Six of the seven previous winners of the World Cup are in attendance in Germany, with only Uruguay failing to qualify, and each of those sides have made it to the final 16 with Germany and England already winning through to the quarter finals.
Despite the rich footballing pedigree of their rivals, the Australians are unfazed.
"Its going to be fantastic," said Australia winger Harry Kewell.
"We weren't even supposed to get this far. A lot of people wrote us off, but we were quietly confident and we don't fear anybody.
"Against Italy we've got to out there and play our football and not worry about the opposition. It's the first time our nation have qualified past this stage, so we are going to go out and enjoy it."
Goal scorer against Croatia, Kewell is again struggling to be fit in time for the match and will again need to pass a late fitness test.
Ins and outs
One player definitely not involved for the Socceroos is right sided midfielder come defender Brett Emerton who misses the match through suspension, and while Australian coach Guus Hiddink is known to be a maverick in his selection policy it is likely the tough tackling Luke Wilkshire will take up Emerton’s place on the right hand side.
The Azzurri have selection headaches of their own with defender Alessandro Nesta being ruled out with a groin strain. His place will be taken by Inter Milan defender Marco Materazzi who scored his side’s first goal against the Czech Republic.
Midfielder Daniele De Rossi will also be unavailable as his suspension continues.
Much of the pre-match focus has been on Australian coach Guus Hiddink who is aiming to take his third side to the semi finals.
Lucas Neill displays an Australian
sense of fashion
His efforts with the Australian squad have been nothing short of remarkable, given the country's brief history at World Cups, yet he has confidence flowing through the team.
"Guus has got a great track record at the World Cup, he makes massive decisions under pressure and as a result he backs himself and the team and I think people who do that, it comes off for them," said 28 year old defender Lucas Neill.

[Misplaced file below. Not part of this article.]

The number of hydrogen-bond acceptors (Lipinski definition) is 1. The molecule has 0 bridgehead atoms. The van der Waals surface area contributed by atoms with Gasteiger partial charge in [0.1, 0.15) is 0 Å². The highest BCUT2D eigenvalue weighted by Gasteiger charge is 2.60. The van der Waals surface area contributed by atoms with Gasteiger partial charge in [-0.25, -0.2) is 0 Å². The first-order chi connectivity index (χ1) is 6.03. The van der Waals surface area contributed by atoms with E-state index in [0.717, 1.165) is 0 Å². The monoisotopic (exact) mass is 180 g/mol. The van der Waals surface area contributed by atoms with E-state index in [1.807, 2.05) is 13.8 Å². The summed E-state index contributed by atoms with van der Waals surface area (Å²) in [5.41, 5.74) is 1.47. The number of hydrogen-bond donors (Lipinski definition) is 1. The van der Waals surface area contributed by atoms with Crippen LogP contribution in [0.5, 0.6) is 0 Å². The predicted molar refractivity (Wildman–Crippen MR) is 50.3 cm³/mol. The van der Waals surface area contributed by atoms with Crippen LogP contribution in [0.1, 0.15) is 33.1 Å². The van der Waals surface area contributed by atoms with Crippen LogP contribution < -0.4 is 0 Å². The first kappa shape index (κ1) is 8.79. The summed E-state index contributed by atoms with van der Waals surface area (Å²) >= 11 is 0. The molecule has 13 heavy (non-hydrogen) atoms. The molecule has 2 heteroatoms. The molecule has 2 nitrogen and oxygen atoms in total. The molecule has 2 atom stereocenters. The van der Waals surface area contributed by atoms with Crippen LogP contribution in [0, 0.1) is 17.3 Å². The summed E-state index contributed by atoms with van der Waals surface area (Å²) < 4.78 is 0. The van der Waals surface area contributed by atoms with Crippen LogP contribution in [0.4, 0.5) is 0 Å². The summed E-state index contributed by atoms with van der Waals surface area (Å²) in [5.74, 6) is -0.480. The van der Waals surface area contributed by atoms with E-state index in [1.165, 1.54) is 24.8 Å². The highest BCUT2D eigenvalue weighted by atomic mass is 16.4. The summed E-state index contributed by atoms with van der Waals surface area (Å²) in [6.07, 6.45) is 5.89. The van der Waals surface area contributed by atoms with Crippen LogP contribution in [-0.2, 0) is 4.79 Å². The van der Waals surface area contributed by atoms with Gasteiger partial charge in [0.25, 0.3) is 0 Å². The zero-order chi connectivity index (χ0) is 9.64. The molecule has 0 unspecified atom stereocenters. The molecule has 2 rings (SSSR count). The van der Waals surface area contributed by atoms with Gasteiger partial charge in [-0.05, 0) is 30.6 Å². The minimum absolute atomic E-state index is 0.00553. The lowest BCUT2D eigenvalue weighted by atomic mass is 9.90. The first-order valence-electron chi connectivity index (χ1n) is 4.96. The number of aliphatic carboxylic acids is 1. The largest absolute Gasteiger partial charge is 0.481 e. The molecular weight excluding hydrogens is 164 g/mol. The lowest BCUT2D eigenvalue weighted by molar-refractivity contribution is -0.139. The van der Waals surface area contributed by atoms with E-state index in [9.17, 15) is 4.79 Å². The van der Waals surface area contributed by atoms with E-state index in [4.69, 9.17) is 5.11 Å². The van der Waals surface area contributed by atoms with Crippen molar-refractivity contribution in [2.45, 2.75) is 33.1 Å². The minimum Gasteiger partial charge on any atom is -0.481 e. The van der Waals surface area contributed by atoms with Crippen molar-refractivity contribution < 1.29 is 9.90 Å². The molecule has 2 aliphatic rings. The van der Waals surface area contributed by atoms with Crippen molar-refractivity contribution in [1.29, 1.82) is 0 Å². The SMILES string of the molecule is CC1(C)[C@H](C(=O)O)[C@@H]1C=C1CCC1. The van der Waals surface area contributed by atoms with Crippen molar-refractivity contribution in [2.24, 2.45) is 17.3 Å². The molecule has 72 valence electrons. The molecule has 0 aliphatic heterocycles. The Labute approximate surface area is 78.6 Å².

"We analyse the other team that we're going to play, the main formation and different ways we can break them down, get some personnel into position and every so often we'll change our formation," the Blackburn player revealed.
"Every time Guus keeps pulling it off, even against Brazil (lost 0-2) we were in control for long periods."
The opposition also has plenty of respect for the Dutchman, with Italian goalkeeper Gianluigi Buffon singing his praises.
"He's a great coach, we know that, and the results he has achieved speak for themselves," the Juventus keeper said.
"He's achieved historic results with mediocre teams. But I believe that on our part many things have changed in the past four years. We are confident of going through."
The Italians are expecting another physical game and drew comparisons with their fiercely fought group match against the USA.
"We have to be careful because if you take everything into consideration, they have nothing to lose," the 28-year-old said. "We have to match them physically and tactically, and make sure we keep our heads.
"Against the USA we got caught out. The Australians have similar characteristics to the Americans, but with all due respect I am convinced we will go through to the next round."
Buffon with a look made famous
by pop singer Michael Jackson
The "they have nothing lose" cliché seems the appropriate one for this stage of the tournament and with that in mind the Australians also made an effort to use it.
"We'll definitely be the underdog against Italy, but we respect and don't fear them and we're going to go out and give as good as we get and because it's over 90 minutes now anything's possible," Neill continued.
"We know we will be fit, we know we will be organised, we have nothing to lose, they have everything to lose."
It would seem that both teams have a round of 16 match to lose and with a quarter final berth up for grabs the Australians will no doubt be looking to make life as uncomfortable for the Italians as possible.
Guus Hiddink orchestrated the Azzurri downfall in 2002 with South Korea, can lightning strike twice?